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Liz Reyer: What to do when little things set you off at work

Q: Most of the time I'm pretty even-tempered, but some things at work set me off. They always have to do with being called to task for not following rules - the problem is that the rules are unclear or shifting so that it's hard to keep up with expectations. They're really minor things and I think I'm often overreacting (though my responses so far have been mostly internal). How can I get a grip on this?


Your Office Coach: Undoing the damage of a toxic work environment

Q: I recently left a company where the environment was extremely toxic. Management had a group of favorites, and anyone outside the inner circle could quickly become a target. There was absolutely no trust among the staff. Because our behavior was constantly scrutinized, I never dared to voice an opinion about anything.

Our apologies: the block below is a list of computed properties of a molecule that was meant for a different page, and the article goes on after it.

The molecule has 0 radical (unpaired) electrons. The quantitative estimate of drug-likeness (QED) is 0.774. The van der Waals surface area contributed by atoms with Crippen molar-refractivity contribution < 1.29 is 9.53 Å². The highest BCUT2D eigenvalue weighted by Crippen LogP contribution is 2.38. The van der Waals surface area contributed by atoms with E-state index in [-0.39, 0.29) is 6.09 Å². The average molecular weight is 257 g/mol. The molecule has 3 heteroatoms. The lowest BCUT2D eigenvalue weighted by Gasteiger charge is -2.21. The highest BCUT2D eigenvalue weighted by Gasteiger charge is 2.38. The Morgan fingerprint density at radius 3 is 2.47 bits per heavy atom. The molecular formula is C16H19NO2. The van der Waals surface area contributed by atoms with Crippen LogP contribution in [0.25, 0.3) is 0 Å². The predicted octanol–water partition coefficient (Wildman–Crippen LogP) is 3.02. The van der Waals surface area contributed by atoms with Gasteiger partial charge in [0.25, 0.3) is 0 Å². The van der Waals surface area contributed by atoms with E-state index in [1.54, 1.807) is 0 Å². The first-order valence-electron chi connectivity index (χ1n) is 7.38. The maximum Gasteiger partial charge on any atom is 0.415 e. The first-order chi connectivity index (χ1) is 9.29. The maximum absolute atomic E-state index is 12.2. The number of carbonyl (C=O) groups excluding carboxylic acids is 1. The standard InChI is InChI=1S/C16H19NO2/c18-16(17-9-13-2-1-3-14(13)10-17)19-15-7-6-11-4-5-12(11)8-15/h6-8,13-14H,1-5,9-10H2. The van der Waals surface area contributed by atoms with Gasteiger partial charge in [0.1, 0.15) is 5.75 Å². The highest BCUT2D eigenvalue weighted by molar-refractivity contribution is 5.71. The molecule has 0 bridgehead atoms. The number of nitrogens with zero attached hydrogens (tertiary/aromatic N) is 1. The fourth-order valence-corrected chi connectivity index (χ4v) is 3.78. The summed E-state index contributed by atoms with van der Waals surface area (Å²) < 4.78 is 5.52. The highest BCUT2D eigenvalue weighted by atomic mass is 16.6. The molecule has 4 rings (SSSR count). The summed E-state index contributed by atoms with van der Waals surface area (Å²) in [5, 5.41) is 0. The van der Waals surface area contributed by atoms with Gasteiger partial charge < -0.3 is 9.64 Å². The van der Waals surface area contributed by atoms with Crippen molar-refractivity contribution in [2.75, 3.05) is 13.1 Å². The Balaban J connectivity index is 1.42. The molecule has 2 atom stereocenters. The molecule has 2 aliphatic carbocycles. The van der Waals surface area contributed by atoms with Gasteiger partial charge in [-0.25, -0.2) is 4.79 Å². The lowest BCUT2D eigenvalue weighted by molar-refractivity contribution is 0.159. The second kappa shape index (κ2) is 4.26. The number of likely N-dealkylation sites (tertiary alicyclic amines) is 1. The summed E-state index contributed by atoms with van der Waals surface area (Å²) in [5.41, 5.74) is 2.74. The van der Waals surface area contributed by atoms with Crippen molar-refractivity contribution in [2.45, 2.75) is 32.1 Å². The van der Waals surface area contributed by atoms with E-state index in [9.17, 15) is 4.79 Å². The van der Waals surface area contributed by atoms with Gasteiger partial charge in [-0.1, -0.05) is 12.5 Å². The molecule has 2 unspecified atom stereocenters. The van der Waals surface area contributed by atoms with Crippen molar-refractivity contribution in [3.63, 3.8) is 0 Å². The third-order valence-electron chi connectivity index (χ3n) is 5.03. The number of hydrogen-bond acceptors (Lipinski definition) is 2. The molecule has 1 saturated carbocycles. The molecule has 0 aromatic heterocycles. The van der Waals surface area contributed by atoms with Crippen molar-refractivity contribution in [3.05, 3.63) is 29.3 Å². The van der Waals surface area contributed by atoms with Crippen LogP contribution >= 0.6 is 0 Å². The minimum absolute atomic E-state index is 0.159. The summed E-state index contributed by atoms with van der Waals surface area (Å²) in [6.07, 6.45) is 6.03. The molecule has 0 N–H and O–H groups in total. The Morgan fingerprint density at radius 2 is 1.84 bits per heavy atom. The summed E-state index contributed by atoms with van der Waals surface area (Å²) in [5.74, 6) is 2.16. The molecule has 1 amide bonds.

Wanted: Stay-at-home moms wanting to get back to work

CHICAGO - After nine years at Google, Phoebe Elder quit in July to stay home with her two kids. Relieved to get off the hamster wheel of juggling a demanding job and family time, Elder, who lives in suburban Chicago, also feared losing the independence of having her own paycheck and the notoriously tough task of returning to work after a career break.


Older women need not apply

An aging population, coupled with low employment rates among Americans older than 62, poses severe challenges to the long-term sustainability of Social Security. Numerous reforms have been proposed to extend their working lives, including raising the retirement age. Such reforms may be unlikely to gain traction - not because people are so eager to retire, but because age discrimination sharply limits job opportunities.

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